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Gore Visits RTP, Tours IBM, Attends Fundraiser

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RESEARCH TRIANGLE PARK — Vice President Al Gore made his rounds in the Triangle Thursday afternoon. He kicked off the visit by heading toIBM's campus in Research Triangle Park.

Gore toured the manufacturing floor of IBM's computing division, where millions of commercial desktop PCs are made each year.

IBM closed down part of its assembly line for Gore's visit. Accompanied by Governor Hunt and IBM executives, the vice president received a lesson in computer building.

IBM makes 8,000 computers a day in its RTP operation. It takes about 11 minutes to assemble a machine using the team approach and progressive assembly.

Gore put stickers on and plugged in circuit boards under the guidance of a real IBM assembly team.

The vice president requested the trip to the Triangle to meet with leaders in the growing technology industry. After finishing the computer, Gore headed to a meeting with members of theNorth Carolina Electronics & Information Technologies Association(NCEITA).

"It's a chance for the vice president to talk a little bit about the information economy," says Joan Myers, president of NCEITA, "but also for our board members to talk about some of the issues that are critical in their businesses, and some of the federal regulations and issues that are impacting the growth and prosperity of the IT industries."

From there Gore headed to a supporter's home in downtown Raleigh on Glenwood Avenue for a $1,000 per seat fund-raising dinner.

"I think it's a lot of hoopla for nothing," says Jerry Whittington, who drove one of the guests to the dinner. "Why should the taxpayers have to pay for it? They should hire all the cops to look after it."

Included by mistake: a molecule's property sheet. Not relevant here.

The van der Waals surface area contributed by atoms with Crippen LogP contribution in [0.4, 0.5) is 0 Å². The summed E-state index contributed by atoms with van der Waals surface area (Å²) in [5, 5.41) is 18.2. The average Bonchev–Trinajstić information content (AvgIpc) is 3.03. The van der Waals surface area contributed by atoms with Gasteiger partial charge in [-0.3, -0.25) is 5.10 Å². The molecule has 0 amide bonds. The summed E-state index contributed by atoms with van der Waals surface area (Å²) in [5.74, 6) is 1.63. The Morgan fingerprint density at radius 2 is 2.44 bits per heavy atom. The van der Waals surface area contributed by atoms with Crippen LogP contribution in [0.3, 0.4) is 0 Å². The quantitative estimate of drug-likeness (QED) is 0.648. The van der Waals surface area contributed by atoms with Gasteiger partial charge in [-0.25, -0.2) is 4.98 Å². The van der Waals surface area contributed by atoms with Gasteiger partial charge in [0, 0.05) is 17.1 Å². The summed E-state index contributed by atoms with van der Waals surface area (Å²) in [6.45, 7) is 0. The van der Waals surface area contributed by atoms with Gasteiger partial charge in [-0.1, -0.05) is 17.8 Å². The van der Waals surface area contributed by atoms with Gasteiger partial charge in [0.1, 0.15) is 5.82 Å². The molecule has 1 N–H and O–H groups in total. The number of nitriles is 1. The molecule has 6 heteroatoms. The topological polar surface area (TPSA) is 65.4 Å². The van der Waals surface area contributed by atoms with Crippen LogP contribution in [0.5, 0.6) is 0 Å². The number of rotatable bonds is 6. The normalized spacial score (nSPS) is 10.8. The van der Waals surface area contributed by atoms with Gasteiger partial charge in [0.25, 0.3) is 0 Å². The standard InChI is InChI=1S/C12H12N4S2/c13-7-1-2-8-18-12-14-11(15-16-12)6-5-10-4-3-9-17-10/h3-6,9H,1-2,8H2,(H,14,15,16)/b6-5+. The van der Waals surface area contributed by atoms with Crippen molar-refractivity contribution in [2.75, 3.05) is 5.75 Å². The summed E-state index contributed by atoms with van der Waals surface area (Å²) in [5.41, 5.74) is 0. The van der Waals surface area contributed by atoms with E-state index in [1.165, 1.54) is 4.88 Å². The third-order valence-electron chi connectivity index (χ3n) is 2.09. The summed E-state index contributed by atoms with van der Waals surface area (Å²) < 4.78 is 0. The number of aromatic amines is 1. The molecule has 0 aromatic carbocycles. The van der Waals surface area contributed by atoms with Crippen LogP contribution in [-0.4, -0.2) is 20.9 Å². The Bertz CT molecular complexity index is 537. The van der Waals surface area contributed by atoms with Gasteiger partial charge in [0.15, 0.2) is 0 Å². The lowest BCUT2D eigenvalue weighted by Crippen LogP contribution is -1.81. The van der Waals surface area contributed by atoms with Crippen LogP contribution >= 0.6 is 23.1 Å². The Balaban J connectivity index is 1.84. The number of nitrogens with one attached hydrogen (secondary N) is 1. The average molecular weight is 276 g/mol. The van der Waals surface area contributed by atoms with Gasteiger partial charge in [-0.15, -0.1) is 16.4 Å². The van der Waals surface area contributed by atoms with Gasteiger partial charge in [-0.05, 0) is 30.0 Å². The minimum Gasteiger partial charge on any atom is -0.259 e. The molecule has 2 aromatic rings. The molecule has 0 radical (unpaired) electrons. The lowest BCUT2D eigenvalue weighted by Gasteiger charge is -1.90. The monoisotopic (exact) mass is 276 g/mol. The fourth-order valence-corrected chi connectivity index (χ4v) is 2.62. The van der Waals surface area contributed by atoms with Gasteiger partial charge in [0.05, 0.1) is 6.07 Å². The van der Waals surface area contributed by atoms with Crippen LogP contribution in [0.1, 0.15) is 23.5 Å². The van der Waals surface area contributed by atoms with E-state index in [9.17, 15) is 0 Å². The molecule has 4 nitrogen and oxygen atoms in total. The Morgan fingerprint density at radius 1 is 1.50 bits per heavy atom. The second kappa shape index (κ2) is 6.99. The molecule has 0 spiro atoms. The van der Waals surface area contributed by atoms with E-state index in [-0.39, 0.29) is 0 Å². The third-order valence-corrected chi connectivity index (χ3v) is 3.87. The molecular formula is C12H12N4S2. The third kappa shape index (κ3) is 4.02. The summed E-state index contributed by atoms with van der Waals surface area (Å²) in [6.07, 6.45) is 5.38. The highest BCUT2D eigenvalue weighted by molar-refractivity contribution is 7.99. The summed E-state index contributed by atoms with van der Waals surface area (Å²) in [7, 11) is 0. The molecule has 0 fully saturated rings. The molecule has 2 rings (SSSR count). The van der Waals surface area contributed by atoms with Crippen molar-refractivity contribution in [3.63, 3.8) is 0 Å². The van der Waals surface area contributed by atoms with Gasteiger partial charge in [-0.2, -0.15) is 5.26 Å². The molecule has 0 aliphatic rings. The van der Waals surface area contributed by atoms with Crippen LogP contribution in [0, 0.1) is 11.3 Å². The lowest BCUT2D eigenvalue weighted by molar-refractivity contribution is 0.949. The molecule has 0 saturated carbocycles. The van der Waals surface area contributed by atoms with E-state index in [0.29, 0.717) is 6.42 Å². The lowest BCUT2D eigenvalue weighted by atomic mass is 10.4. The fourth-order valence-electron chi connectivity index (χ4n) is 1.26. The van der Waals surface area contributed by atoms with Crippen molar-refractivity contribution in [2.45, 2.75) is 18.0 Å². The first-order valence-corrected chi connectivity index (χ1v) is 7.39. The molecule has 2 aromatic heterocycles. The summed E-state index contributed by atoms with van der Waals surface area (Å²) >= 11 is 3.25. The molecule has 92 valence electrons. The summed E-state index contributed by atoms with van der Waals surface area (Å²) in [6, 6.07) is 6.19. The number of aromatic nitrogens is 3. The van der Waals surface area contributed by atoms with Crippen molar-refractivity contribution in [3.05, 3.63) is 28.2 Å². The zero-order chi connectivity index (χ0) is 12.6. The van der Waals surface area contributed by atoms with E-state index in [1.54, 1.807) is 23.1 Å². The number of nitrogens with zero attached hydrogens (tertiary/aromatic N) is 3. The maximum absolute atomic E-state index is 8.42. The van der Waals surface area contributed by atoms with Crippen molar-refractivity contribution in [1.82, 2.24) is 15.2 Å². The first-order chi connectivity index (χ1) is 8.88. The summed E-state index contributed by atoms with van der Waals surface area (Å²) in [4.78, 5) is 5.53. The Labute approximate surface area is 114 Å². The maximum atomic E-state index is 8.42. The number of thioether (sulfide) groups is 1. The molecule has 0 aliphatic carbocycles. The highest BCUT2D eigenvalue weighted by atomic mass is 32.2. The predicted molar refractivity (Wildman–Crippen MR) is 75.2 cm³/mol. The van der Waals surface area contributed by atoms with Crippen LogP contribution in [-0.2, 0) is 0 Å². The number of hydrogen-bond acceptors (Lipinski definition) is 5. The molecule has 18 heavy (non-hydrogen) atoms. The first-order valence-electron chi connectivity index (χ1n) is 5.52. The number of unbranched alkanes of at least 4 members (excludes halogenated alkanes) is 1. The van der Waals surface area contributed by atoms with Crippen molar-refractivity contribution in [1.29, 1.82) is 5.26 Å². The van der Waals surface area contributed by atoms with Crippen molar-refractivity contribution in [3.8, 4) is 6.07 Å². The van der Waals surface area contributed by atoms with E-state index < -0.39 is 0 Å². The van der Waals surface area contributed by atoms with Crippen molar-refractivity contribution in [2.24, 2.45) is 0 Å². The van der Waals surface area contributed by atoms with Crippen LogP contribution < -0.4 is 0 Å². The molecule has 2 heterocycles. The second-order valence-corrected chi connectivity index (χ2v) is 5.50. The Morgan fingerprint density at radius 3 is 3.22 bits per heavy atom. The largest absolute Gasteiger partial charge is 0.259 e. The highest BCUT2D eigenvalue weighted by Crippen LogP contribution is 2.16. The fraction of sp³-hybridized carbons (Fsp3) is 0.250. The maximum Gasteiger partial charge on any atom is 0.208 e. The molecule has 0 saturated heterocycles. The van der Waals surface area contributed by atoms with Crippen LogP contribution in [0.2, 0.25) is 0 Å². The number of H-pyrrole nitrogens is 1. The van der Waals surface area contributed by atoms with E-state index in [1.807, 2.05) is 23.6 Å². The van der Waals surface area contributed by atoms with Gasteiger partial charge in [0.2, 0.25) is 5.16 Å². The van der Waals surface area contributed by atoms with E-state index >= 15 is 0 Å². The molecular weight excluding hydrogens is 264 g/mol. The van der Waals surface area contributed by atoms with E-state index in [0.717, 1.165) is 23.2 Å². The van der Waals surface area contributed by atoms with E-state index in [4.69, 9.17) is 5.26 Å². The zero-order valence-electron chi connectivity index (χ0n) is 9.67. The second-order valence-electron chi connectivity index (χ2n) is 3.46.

Local members of the Free Republic group protested the visit. They are concerned about questionable fund raising by the vice president.

"He has stood by this most ethical administration in history through all these years, patted the president on the back after he was impeached, and called him one of America's greatest presidents," says Teddy Crider with the Free Republic.

While this type of event is old hat for some people, valet Carl McGill says it was a big deal. He even had a briefing with the secret service.

"It's been so exciting," McGill said. "We got a lot of information on it yesterday, I can't say a lot of stuff, but last night I could hardly sleep."

Gore's first stop in North Carolina was in Charlotte, where he announced that the state will receive $900,000 in federal grants for transportation projects.

The computer that the vice president helped put together will not be sold. It will be recycled and rebuilt because it did not pass IBM's quality standards.

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Tom Lawrence, Reporter
Edward Wilson, Photographer
Julie Moos, Web Editor

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